Laments about being stuck on cars, trains, buses and airplanes are commonplace. It’s easy to complain about being stuck in transit. This post, I want to turn this around and instead look at how commuter experiences can be transformative opportunities for community building.
My childhood experience with this has perhaps been shared by others. As a child, I would sometimes go away to girl guide camp. I would be dropped off in a parking lot on the outskirts of Toronto and, along with a sea of girls dressed in blue, board a bus to ride for about two hours — a lifetime in kid world. I knew no one when I got on the bus. By the time we arrived at our destination, I was best friends with the girl beside me and had laid the groundwork for my broader social network at camp.
School buses and school bus stops are also a place where children and parents come together, interact and learn. Psychologists have been studying ways to make the school bus experience a positive one. After all, much has now been written about the importance of unstructured, social learning time for kids. One option might be to focus on shorter ride times with consolidated age groups. The Head Start program in the United States has begun a somewhat formal program to connect in-school learning experiences with learning on school buses.
As children grow into their young adult years, the opportunity for transformation in transit grows. In October, I blogged about the work of Mujahid Sarsur and the Bard Palestinian Youth Initiative. A participant of this program reflects on his experience travelling on a bus after visiting the Yad Vashem Holocaust Museum with the program:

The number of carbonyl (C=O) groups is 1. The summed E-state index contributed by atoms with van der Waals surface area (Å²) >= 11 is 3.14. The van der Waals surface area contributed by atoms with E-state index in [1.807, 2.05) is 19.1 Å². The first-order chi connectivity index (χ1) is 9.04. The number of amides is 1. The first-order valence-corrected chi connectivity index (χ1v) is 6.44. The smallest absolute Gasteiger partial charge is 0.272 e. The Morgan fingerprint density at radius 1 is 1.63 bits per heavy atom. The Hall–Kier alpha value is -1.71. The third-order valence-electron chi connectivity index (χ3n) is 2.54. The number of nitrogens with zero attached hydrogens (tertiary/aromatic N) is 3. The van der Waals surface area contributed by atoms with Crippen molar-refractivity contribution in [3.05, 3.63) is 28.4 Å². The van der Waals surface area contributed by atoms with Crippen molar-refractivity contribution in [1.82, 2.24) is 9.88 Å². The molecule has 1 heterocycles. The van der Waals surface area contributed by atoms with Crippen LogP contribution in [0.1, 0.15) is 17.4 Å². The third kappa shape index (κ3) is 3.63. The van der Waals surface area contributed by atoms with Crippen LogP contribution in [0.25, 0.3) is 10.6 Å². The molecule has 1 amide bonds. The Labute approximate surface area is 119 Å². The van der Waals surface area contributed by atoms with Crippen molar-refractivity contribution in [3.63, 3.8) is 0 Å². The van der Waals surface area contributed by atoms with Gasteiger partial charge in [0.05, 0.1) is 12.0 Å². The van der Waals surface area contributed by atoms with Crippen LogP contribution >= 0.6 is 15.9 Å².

The discussion was so evocative that it did not end when we exited the museum. Each participant, Palestinian or foreign, was bursting with something to say. On the bus ride to the Mediterranean, we told the driver to cut the music so that we could better manage our meanings across the linguistic divide. I personally have never spoken clearer Arabic than I did in the half hour separating Jerusalem from the sea. For some reason, passion pulls the levers of comprehension and communication in a way that nothing else can. In retrospect, that bus ride back-and-forth may have been the most significant segment of our entire trip.
A recent blog post about commuters to Chicago’s financial district makes the connection between commuting and community-building among adults. The post discusses the connections that are made “10 seconds at a time”: how the bus driver — that the blogger has affectionately named “Spiffy” — has ten-second conversations each day with each commuter. Other commuters listen into these conversations. As this is a regular ride for most of the customers, Spiffy’s short conversations form the basis of a social network — one that allows people to gain insight into one another’s lives outside of their workplace. The blogger even recounts a story of a “get well soon” card that was passed around the bus for a regular rider who had been hospitalized.
Another way that adults are building community while commuting is through the creation of book clubs. Commuter book clubs have been in existence for quite some time, and seem to be increasing in popularity. The Kitsapun Library has launched a book club on the ferry between Bainbridge Island and Seattle. First Capital Connect in the UK also operates a book club that encourages commuters to read and discuss the same books – this also acts as a means for publishers to promote new materials. Also in the UK, Book Swaps for London have set up areas in train and tube stations that allow passengers to drop off and pick up books for free. On a smaller scale, the Rolling Readers are four women from Georgia who use their commute to read aloud and discuss the content of books.
Anyone out there have stories about connecting with others while in transit?